TRON: Legacy

                                                
“Nostalgia is just a mild form of depression”. Someone said that once. Abbie Hoffman, apparently. I won’t pretend to know who she is. The point is; whether it’s an incidental product of being mentally fed up, or it’s a perfectly healthy vehicle for escapism, nostalgia buoys entire movies, keeping shit afloat when it should be sinking. And throughout its lengthy, 127 minute running time, there are moments in which TRON: Legacy finds itself perilously close to sinking (though this is not to confuse TRON: Legacy with shit).

TRON: Legacy is the sequel to 1982’s TRON. The original, while an expensive box-office flop, today serves as a precursor to the computer generated imagery we now take for granted, as well as being a revered slice of cult cinema firmly entrenched in 80’s apocrypha. 28 years later, its sequel sees central character Kevin Flynn (Jeff Bridges) trapped in a computerised dystopia of his own creation with his self-programmed doppelganger, C.L.U (also played by Bridges, in youthful guise) threatening to take over the world or something. It’s all wildly convoluted but the fate of the universe ultimately hinges on Flynn, his son, Sam (Garrett Hedlund) and Quorra (Olivia Wilde), another creation of Flynn’s who may or may not be the key to solving all the world’s problems.

TRON: Legacy is ambitious. Too ambitious. While the 1982 original was a care-free romp through cutting-edge, technological playgrounds that placed an emphasis on ‘fun’ and curtailed any pretensions to ideology and meta-narratives; its 2010 sequel doesn’t fuck around, placing themes as far-reaching as creationism, freedom, fatherhood, sentience, genocide, evolution and biblical sacrifice at its core. And that’s where it falters. Visual splendour, frenetic action and digital dalliances with futurism, juxtaposed with throwbacks to 1980’s pop culture – these are surely the foundations on which any modern day TRON film should be built. And yet, too often and for too long, these things are treated as a mere backdrop for dense blocks of impenetrable exposition.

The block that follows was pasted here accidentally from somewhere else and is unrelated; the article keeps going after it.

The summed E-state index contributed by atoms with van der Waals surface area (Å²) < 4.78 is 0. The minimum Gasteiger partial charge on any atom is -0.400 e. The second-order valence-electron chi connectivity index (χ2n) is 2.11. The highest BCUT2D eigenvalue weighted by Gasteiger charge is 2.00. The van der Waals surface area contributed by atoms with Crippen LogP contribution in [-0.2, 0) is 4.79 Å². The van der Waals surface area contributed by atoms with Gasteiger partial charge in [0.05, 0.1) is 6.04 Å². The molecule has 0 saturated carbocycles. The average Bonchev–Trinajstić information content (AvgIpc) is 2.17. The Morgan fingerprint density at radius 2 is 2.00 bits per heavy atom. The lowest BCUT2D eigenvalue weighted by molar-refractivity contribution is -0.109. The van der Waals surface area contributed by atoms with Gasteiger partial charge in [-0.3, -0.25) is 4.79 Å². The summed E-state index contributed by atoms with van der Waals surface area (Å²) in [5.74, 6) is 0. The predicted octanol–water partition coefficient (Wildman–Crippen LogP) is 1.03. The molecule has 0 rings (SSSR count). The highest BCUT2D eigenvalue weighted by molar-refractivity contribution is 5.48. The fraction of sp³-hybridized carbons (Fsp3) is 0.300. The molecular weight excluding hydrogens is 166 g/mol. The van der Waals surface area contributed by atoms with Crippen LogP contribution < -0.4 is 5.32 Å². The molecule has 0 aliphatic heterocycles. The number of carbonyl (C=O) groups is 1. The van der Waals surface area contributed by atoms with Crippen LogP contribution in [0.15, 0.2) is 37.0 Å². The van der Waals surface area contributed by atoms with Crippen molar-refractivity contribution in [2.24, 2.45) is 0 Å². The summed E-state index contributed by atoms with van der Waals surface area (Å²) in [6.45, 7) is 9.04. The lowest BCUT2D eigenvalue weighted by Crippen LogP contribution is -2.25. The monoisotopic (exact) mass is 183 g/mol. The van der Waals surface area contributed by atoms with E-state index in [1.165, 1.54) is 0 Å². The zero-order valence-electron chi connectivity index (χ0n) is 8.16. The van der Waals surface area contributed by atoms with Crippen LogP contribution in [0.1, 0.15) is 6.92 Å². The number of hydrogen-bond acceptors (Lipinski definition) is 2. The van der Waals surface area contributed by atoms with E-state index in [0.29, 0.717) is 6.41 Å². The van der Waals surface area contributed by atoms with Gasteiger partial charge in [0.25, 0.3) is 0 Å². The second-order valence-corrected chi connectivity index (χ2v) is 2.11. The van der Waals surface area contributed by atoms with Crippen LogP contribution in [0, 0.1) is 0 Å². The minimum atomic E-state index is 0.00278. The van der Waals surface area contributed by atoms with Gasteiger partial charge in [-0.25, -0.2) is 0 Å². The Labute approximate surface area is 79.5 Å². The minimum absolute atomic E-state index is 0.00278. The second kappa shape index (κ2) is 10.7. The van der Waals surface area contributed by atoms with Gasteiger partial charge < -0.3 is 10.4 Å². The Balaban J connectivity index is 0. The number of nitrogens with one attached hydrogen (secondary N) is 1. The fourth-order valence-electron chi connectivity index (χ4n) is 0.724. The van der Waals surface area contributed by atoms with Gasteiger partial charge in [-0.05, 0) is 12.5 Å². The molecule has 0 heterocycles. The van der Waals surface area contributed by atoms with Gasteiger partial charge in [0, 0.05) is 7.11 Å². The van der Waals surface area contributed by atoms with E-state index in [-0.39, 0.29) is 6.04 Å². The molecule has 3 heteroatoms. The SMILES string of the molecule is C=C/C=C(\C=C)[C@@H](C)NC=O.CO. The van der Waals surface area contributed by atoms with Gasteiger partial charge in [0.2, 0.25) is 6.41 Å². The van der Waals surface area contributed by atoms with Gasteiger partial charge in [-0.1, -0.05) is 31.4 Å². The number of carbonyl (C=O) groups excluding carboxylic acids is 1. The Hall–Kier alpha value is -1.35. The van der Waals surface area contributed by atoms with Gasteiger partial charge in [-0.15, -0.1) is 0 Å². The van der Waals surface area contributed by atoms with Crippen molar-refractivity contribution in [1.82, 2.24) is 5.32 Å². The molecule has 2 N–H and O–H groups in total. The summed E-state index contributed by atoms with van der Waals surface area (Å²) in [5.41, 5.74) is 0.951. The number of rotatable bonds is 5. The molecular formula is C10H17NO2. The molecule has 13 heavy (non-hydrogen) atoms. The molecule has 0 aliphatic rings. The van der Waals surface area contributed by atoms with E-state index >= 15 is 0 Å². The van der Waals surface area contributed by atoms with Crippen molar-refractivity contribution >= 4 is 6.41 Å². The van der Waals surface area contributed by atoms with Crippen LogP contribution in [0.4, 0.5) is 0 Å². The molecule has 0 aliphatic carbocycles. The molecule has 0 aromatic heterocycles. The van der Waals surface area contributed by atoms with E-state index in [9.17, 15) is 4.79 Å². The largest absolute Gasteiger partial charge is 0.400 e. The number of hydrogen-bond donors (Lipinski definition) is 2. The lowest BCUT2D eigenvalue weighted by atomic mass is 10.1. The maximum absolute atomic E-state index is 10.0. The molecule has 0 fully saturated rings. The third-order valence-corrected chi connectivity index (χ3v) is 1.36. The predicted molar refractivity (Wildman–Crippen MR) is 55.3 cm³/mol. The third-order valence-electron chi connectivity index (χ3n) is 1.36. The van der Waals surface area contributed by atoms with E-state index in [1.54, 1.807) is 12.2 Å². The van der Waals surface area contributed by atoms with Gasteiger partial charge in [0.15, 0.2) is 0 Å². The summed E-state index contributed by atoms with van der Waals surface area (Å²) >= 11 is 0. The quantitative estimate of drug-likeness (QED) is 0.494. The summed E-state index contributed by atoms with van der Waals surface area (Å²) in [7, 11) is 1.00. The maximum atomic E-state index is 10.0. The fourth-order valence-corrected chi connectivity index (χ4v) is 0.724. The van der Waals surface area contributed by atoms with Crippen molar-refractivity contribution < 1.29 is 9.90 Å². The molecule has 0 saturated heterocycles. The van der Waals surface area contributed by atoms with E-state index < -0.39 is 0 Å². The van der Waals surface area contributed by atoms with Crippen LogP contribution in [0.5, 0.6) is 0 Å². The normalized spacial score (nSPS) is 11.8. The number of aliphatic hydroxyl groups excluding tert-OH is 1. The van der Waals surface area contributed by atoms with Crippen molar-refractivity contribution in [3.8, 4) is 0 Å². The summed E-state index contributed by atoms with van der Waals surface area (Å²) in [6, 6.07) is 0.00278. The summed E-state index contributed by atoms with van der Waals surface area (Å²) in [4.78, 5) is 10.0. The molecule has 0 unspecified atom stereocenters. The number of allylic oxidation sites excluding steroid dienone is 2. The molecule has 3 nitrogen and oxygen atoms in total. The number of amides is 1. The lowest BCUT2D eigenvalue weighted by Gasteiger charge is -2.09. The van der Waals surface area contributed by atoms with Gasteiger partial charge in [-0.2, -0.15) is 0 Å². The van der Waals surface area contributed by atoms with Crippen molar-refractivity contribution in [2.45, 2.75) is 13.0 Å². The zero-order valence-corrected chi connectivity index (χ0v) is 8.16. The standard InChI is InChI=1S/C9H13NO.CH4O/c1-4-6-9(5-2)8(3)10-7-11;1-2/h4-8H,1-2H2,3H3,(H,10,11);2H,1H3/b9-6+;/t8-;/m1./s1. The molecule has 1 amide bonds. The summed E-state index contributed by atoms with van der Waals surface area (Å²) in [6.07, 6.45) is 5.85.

It‘s not all bad though. While there aren’t nearly enough of them, the action sequences that are present, are expertly composed, striking a satisfying balance between homage and progression. Homage to the iconic ‘Light Cycles’ and ‘Disc Battles’ of the original, here pulled into the 21st century in a synergy of photo-realistic CGI and probably quite dangerous practical stunt work, and progression in the form of decidedly modern ‘parkour’ and ‘base-jumping’ scenes that occur in the ‘real world‘.

A slither of the original’s revolutionary verve is also present in TRON: Legacy’s digitally ‘de-aged’ projection of a youthful Jeff Bridges, the effect of which is (mostly) impressive. Despite a few instances where technological limitations expose the imperfections of the CGI creation, one can’t help but suspect that, much like TRON ushered in an age of computer generated imagery in film, the ‘de-aging’ of actors will become commonplace in the wake of TRON: Legacy.

On the subject of actors, ‘de-aged’ or otherwise, TRON: Legacy has its share of good ones. Essentially playing three distinct roles (younger Flynn, older Flynn, and C.L.U), Jeff Bridges puts forth a predictably commendable performance, alternately exuding righteous indignation and confused villainy (C.L.U), and occupying the void between Messianic aspirant and The Big Lebowski’s The Dude (Flynn). Elsewhere, the versatile Michael Sheen crops up as the androgynous Castor, a Bowie-esque, scene-stealing haze of beguilement, and Olivia Wilde proves more than capable of being enigmatic and sultry. And flexible.

Perhaps the most enjoyable aspect of the movie though, is the original soundtrack performed by Daft Punk. Presiding over a score that covers musical ground beyond the French duo’s usual scope, by fusing their trademark, playful, electronic-filtered disco sensibilities with much darker, melancholy, orchestral motifs, Daft Punk have contributed something indispensable to TRON: Legacy’s plight; atmosphere.

But more than anything, it’s the element of nostalgia that keeps TRON: Legacy from being a bit rubbish. Even in the harsh light of its plot-hole ridden and needlessly pretentious narrative and even with its dearth of action and its laboured pacing, it’s still a film that’s inextricably involved with its own history (or its own legacy, if you wanted to be cute), which in this instance, transpires to be an intoxicating miasma of neon lights, 8-bit sounds, and childhood memories.